Rapper Kanye West has recently drawn attention to himself and his forthcoming album with a deluge of highly eccentric tweets.
In addition to shocking the world with his conclusion that "slavery was a choice", Mr West has been busily tweeting an array of pronouncements about brands he approves of and the creative process like "energy is contagious" and "we're starting WORLD LOVE 1 right now the opposite of a WORLD WAR".
The artist only recently returned to Twitter after suffering a nervous breakdown in 2016 - an experience he now considers a "breakthrough" - during which time he visited then-president-elect Donald Trump at Trump Tower, an endorsement the latter was only too happy to accept.
One of Kanye's more intriguing posts has been his expression of support for right-wing pundit Candace Owens:
I love the way Candace Owens thinks
— KANYE WEST (@kanyewest) April 21, 2018
Ms Owens, who works as communications director for the conservative think-tank Turning Point USA, responded in kind:
I’m freaking out. @kanyewest ....please take a meeting with me. I tell every single person that everything that I have been inspired to do, was written in your music.
I am my own biggest fan, because you made it okay. I need you to help wake up the black community. https://t.co/Uz1nB9K0Oz
— Candace Owens (@RealCandaceO) April 21, 2018
Candace Owens is a controversial figure in America who has expressed opposition to the Black Lives Matter movement, suggesting the "spoiled toddlers" who comprise its membership foster a "victim mentality".
She has also attracted criticism in the past for branding the Women's March on Washington "a joke".
Despite outrage at the mutual backslapping from many of Kanye's fans, he duly met with Ms Owens in California on 29 April in the company of Donald Trump Jr and her Turning Point colleague Charlie Kirk.
Kanye said afterwards he hoped her influence would "allow people to recapture freedom of thought" while she in turn said she believed he had a "wonderful, beautiful vision for the future of America".
He previously expressed the same idea in a heated private phone call with radio's DJ Ebro, telling the host her example would help "to de-programme people... to have people think differently than they have before."
Candace Owens wrote this at the Office yesterday pic.twitter.com/3utFm74k75
— KANYE WEST (@kanyewest) April 30, 2018
Ms Owens, still just 28, was raised in Stamford, Connecticut, before graduating with a BA in Journalism from the University of Rhode Island and working for Vogue and as an administrative assistant in private equity.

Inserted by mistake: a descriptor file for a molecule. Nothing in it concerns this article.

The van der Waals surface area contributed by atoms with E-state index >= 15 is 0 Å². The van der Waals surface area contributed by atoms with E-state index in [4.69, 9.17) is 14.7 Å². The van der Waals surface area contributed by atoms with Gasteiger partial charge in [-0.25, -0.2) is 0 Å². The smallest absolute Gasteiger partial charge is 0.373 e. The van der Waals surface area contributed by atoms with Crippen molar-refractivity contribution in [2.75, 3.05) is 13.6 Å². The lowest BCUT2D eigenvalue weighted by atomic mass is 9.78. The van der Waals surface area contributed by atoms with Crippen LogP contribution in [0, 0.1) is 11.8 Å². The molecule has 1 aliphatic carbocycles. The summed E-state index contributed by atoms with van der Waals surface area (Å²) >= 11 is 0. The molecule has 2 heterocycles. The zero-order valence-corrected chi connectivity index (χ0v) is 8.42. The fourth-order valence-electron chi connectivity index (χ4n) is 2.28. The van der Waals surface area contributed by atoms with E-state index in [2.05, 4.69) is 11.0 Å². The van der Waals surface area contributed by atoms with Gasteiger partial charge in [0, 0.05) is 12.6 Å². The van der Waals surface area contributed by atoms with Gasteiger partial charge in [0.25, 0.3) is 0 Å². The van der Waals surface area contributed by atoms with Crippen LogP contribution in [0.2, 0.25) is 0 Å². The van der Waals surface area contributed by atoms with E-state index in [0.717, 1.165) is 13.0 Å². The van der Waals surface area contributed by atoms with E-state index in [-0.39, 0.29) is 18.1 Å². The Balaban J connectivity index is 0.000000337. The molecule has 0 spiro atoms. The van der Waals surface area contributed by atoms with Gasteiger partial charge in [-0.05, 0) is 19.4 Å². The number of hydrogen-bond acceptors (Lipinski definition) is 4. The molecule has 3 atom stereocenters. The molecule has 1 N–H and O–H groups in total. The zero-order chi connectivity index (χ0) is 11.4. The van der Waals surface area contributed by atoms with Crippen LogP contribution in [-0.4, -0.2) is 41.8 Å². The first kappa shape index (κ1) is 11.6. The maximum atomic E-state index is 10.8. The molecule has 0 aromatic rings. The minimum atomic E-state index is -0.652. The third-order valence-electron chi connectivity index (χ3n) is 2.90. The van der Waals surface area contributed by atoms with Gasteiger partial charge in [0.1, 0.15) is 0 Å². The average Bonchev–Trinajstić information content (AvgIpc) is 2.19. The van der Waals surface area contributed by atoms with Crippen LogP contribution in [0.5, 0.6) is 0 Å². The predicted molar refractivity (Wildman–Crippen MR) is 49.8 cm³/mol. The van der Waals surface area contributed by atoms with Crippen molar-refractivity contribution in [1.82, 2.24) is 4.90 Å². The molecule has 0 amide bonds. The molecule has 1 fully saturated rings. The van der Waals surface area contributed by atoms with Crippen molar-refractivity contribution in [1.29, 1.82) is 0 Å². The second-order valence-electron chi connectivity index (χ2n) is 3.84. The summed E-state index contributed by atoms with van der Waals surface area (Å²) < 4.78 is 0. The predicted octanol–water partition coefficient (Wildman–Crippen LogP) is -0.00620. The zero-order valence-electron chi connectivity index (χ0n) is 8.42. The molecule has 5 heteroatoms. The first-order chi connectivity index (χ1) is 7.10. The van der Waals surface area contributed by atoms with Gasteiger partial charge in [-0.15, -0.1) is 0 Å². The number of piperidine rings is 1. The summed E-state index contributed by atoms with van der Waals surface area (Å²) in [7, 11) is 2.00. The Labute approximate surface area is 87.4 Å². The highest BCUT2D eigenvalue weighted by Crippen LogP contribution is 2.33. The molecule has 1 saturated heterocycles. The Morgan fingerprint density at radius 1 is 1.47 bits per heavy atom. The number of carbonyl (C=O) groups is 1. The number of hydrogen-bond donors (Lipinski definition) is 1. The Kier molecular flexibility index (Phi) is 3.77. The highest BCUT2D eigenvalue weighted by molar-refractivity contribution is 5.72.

She subsequently founded the websites Degree180 and Social Autopsy, the latter intended to expose online trolls and bullying but proving controversial in practice and leading to accusations of harassment by doxing.
She thereafter launched Red Pill Black in 2017, a YouTube channel in which she espouses right-wing political views targeted at an African-American audience, part of a growing movement in the US speaking up for black Republicanism and against complacent assumptions that African-Americans can be relied upon to vote Democrat.
"We definitely are dealing with racism but I wanna push future concepts. That was the moment I wanted to use bitcoin, when I saw Harriet Tubman on a $20 bill. It's like when you see all the slave movies, it's like why you gotta keep reminding us about slavery? Why don't you put Michael Jordan on a $20 bill?"
When challenged that Tubman and Nat Turner led the opposition to slavery, the artist countered:
"I know this is gonna cause an uproar but certain icons are just too far in the past, they're not relatable, and that's what makes them safe. Like they'll let you go on the Grammys and talk about slavery and racism and all that because it's not talking about buying stock, it's not talking about buying property. It's not talking about economic empowerment."
Mr Ocean appeared to be arguing that the comedian who caused such a furore with her acidic takedown of the Trump administration at the White House Correspondents' Dinner was the better role model, a gentle chiding of Kanye's inconsistent political outlook and bloated ego.